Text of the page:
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Have you ever wished you could get started with hydroponics but never get started due to start-up costs and the seemingly complex aspects involved with these advanced growing systems?

Well, we’ve got some good news for you; there is a way to grow plants in a hydroponic manner, without the hassle of electronics, components, or a load of experience required.

Yep, you read that correctly. Semi-hydroponics is a way to grow stuff hydroponically, without water pumps, air pumps, air stones, valves, or other parts typically involved in hydroponics.

Read on below to learn exactly what semi-hydroponics is are how it works.

What is Indoor Semi-Hydroponics?

Indoor semi-hydroponics is a growing method that involves growing plants indoors, using an inert growing medium and artificial light (and sometimes real sunlight) rather than traditional gardening techniques (that heavily rely upon the use of soil and sunlight). The indoor semi-hydroponic growing technique revolves around basic hydroponic principles, minus the tubes, hoses, and components and electronics like pumps, filters, and gauges.

Benefits of Indoor Semi-Hydroponics

The major benefits of using semi-hydroponics indoor are enormous:

  • Less watering (than almost any growing techniques)
  • Control over temperature, nutrients, and lighting
  • Little to no pests (unlike growing in soil)
  • Far less chance for harmful bacteria to form
  • No soil-borne disease to deal with

Getting Started With Indoor Semi-Hydroponics

All you really need for getting started with indoor semi-hydroponics is a bit of information, a container or two, a plant or two, and some sort of inorganic growing medium like rocks, gravel, or clay balls.

To ensure success, you’ll also need a bit of liquid nutrients and a pH tester (but don’t worry, both are extremely easy to use – even a child can do it).

In the next section, we discuss how to actually build your own semi-hydroponic setup for a small to a medium-sized houseplant.

How to Set Up an Indoor Semi-Hydroponic “Grow System”

Setting up an indoor semi-hydroponic system is super easy. Especially so if it is for a small to medium-size plant.

Just follow these quick steps and your new semi-hydro setup will be ready to use in no time:

1. Select a Plant

Two potted plants in rich potting soil. One is in a white pot the other in an orange one.
A couple of plants that we chose for converting to semi-hydroponics earlier this year (2021)

The first step to using indoor semi-hydroponics for growing plants, be it vegetables, flowers, herbs, houseplants, or dwarf fruit trees, is selecting the plant you want to grow.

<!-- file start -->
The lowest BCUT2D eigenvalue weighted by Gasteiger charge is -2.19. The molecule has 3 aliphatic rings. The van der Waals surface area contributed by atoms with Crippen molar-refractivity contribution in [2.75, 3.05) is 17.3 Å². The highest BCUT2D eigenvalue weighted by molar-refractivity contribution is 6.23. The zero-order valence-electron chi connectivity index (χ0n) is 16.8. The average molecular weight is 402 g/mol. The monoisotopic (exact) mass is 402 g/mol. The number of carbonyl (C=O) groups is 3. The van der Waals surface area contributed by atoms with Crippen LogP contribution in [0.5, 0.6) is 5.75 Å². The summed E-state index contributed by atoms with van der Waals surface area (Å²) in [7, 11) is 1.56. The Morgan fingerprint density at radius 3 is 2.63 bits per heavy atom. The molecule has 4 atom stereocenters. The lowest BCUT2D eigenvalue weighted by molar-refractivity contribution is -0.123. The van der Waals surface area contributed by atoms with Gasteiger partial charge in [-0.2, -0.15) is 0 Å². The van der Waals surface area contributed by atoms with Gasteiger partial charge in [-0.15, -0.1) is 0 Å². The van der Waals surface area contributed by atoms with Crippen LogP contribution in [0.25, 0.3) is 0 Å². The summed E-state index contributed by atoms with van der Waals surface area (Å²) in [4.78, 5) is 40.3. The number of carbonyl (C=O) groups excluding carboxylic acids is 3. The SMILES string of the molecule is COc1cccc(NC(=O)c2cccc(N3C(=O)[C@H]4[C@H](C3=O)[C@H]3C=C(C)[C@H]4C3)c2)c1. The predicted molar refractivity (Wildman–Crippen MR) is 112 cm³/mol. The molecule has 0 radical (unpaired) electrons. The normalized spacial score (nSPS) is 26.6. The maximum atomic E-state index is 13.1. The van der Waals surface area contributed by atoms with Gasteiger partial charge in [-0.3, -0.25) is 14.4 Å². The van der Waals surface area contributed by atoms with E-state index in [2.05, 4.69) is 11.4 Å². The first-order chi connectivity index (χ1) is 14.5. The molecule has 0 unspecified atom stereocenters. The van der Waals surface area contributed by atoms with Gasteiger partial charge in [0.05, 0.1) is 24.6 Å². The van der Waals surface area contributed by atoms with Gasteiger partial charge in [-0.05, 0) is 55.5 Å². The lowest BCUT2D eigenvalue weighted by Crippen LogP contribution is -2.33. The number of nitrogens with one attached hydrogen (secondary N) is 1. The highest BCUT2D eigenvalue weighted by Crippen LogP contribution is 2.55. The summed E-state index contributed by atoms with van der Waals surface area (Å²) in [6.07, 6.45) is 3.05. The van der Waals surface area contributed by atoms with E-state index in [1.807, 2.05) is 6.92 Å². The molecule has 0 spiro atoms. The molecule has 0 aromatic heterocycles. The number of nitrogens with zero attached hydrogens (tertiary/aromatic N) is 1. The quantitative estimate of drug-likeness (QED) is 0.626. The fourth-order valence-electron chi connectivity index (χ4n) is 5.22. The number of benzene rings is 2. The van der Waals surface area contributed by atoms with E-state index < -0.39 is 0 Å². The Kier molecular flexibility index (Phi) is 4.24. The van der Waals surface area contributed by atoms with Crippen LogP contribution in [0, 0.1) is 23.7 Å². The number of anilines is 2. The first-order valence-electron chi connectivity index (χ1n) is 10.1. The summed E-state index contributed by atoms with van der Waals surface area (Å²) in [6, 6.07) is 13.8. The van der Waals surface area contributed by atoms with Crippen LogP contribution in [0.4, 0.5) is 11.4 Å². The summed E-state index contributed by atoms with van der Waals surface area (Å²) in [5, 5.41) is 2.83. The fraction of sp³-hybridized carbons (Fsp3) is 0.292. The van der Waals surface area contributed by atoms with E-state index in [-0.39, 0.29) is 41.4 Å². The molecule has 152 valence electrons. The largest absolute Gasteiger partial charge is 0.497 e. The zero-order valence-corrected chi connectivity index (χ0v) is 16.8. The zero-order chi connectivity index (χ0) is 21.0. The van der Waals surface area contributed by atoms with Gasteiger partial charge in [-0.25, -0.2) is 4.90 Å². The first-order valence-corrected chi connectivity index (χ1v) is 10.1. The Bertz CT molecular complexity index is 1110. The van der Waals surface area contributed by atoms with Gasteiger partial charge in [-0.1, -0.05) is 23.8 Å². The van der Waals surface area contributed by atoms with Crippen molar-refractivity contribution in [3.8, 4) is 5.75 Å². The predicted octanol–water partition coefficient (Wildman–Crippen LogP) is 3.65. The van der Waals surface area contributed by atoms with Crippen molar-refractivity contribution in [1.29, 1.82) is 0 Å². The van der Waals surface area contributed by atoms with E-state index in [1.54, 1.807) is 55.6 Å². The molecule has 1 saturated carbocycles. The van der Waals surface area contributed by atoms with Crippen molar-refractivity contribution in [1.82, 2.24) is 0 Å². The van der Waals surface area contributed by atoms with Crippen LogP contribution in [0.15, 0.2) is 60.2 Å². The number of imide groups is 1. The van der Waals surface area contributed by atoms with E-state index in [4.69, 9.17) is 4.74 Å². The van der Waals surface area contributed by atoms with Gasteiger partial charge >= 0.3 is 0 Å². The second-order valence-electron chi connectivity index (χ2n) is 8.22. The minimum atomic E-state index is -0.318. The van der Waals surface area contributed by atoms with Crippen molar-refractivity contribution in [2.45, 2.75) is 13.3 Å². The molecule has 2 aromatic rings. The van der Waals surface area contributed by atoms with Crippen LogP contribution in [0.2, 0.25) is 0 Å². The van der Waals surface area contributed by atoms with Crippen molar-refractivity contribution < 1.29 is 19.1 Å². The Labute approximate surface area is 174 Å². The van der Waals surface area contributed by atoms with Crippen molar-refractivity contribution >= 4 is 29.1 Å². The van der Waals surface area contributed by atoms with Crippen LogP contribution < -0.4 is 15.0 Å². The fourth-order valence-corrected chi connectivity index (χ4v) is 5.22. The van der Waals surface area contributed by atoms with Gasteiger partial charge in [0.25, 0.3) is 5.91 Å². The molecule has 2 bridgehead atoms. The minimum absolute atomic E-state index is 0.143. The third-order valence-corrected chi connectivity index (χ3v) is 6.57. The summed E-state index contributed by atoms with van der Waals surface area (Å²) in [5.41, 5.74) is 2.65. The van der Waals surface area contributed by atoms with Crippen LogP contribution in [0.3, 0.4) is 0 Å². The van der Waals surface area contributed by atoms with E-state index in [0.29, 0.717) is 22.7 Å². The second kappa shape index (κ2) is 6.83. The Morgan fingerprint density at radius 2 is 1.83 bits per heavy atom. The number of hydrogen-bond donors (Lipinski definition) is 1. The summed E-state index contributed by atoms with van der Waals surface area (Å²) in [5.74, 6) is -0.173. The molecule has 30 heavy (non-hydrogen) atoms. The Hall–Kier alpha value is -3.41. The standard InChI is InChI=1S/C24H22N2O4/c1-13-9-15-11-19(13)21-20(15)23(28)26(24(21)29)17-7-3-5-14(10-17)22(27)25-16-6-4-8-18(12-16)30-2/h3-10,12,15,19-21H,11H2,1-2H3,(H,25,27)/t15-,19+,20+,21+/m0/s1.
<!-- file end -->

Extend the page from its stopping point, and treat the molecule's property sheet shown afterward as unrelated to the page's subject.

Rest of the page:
This decision greatly affects the next step: choosing the best pot for your specific semi-hydroponic setup.

2. Select a Pot

A 6-inch pot with 4 drain holes with light shining through them.
A great pot for semi-hydroponics we chose to use due to its drainage holes and attachable water tray. (2021)

For this particular houseplant, we chose a 6-inch pot with four built-in drainage holes and a water catching tray. We knew this pot would give us great water drainage for our plant.

In addition, having a water tray on the bottom made for an easy low-profile water reservoir to hold nutrients.

3. Prepare both Plant and Pot

Tropical looking plants being sprayed with a shower head. Several other pots sit soaking in the shower basin.
Washing containers and plants in the shower before converting to semi-hydroponics. (2021)

Once you know what size your plant is, and have likewise chosen a properly sized set of two containers for indoor semi-hydroponics (unless using a single pot with a built-in drain and tray), it’s time to wash them and sterilize them.

You can use a sink, shower, bathtub, or bucket.

Sanatize Pot

A green and orange pot with soapy water soaking in them.
A couple of pots soaking in diluted dish-soap, being prepared for semi-hydroponics. (2021)

It doesn’t matter if the containers are brand new, or if they are used. Washing them and sanitizing them makes sure there are no bacteria, disease, or other harmful contaminants to damage your plants or throw your system’s pH out of whack.

Diluted dish soap works just fine. For delicate plants, a plant-friendly washing solution is a safer bet.

Clean Roots of Plant

A green bowl full of soil being cleaned from a houspelant's roots.
Removing dirt from the roots of a plant being converted to semi-hydroponics. (2021)

The messiest part of the whole process is removing the dirt from the roots. It will take several minutes and you need to handle the plant with great care.

Hold it lightly in your hands and run a trickle of water from a faucet or sprayer over the roots. Move the plant (or sprayer) back and forth so that the water is constantly hitting the roots from different angles.